This guide will assist in repairing a variety of Centrex surface issues. All spa surfaces are subject to damage, and techniques for repairing scratches, gouges and blisters will vary from material to material. The surface makes all the difference when the need for repair arises. Please read this guide carefully before proceeding with your repair.
Centrex expands and contracts faster than acrylic. When the spa is exposed to sunlight or a high temperature difference, such as when filling your spa on a cold day with hot water, it can cause surface cracks. Even if the spa is used normally, after a number of years it can develop surface cracks.
Even the most unsightly cracks do not usually harm the structural integrity of the spa, as long as they are only skin/Centrex deep. For deeper cracks or punctures that penetrate the fiberglass backing, the procedure is slightly more involved. Once the integrity of the fiberglass backing has been restored, repairing the surface is the same as any minor crack.
Blisters are most often caused by osmosis. The Centrex has delaminated but not because it didn’t bond to the fiberglass, rather by the process of osmosis (the tendency of water to travel from a less salty to a more salty environment to evenly disperse the salt content).
Water molecules penetrate the surface of the spa, passing through the larger Centrex molecules and moving into the laminate interface and the fiberglass.
Once it reaches the fiberglass, the water settles into air pockets and begins to break down the fiberglass, creating a thick fluid. Once the water has bonded to the resin and fiberglass, the molecules are too large to pass back through the Centrex shell and the fluid build up raises the Centrex to become a blister.
Use in a well ventilated area. Wear safety glasses or goggles and protective gloves. Follow the safety instructions as directed on the warning label of the MEK packaging.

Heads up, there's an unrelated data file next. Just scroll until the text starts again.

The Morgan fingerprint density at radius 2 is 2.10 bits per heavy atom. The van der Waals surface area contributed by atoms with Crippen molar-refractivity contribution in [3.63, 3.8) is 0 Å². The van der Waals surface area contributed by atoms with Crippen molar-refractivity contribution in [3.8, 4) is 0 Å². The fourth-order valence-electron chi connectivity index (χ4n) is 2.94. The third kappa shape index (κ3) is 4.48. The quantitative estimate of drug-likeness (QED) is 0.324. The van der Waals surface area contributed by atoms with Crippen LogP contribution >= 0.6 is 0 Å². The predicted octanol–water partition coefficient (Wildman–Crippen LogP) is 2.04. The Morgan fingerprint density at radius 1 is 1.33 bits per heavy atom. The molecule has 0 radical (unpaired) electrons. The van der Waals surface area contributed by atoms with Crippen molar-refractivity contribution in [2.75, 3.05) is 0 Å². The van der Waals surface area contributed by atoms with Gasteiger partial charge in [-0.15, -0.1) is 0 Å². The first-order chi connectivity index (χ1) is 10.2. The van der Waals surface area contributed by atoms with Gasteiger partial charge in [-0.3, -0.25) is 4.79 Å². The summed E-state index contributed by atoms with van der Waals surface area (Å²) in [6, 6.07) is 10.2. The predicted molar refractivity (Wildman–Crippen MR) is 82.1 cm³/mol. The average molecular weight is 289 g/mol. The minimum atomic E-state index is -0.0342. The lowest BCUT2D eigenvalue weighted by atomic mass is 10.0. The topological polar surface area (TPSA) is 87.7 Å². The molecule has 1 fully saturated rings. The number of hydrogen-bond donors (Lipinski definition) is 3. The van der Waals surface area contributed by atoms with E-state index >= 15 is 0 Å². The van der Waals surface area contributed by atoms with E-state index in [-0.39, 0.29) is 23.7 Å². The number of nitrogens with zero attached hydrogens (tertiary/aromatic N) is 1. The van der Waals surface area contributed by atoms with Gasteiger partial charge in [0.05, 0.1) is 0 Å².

Materials & Equipment Needed
The spa must be clean and the repair area covered from rain, sun and dirt.
Prepare the repair area by wiping it clean with paint thinner and masking off the damaged area with masking tape. This will protect the surrounding Centrex from beads of MEK that may run off the repair and cause further damage.
This will suffice for minor scratches.
For deeper scratches, cracks and blisters, prepare the filler ahead of time by mixing Centrex pellets and MEK in an open glass container (sealable) until they are dissolved and mixed. The cap should be sealed on the container immediately and remain closed until the mixture is ready to be used or else it will dry prematurely.
Begin preparing the mixture one hour before use to allow time for the Centrex to dissolve.
Removing a scratch is a matter of sanding the damage smooth and then feathering the area out into the undamaged spa surface with wet /dry sandpaper. Next, read the paragraph at the end of this guide entitled “Blending the surface texture” for the final steps.
In repairing cracks, it’s necessary to drill a small hole at each end of the crack to prevent it from growing longer. The hole should only be as deep as the crack and not go beyond the Centrex. Be sure not to drill through the fiberglass shell.
Chips and/or cracks can be prepped using a Dremel tool equipped with a small cutting bit. Cut away enough of the Centrex to accept the repair material. After the area has been gouged with a Dremel, clean it out with an Exacto knife and wipe the area clean.
Either use the Centrex mix which you have created or drop a small amount of MEK on the Centrex tile material. (The MEK will melt the surface on contact) and mix it with the Centrex until you have a consistent paste.
With a metal spatula, gently scrape the Centrex tile surface or use the previously prepared Centrex MEK paste until a sufficient amount of Centrex is on the end of the blade.
Wipe the Centrex material onto the spa’s damaged surface, Repeat the process until filled.
Once filled and dry, scrape the excess off with an Exacto blade.
Let stand to cure (up to 1 hour at room temperature) Sand to smooth once the Centrex has fully dried. Sanding is complete when you can run your hand over the repair and not feel it.
Drill a 1/16th of an inch hole at the top of the blister. A brown fluid will begin to leak out.
Heat the affected area with a heat gun or hair dryer until the Centrex becomes soft. Heat an inch outside of the repair directing the heat towards the center of the repair.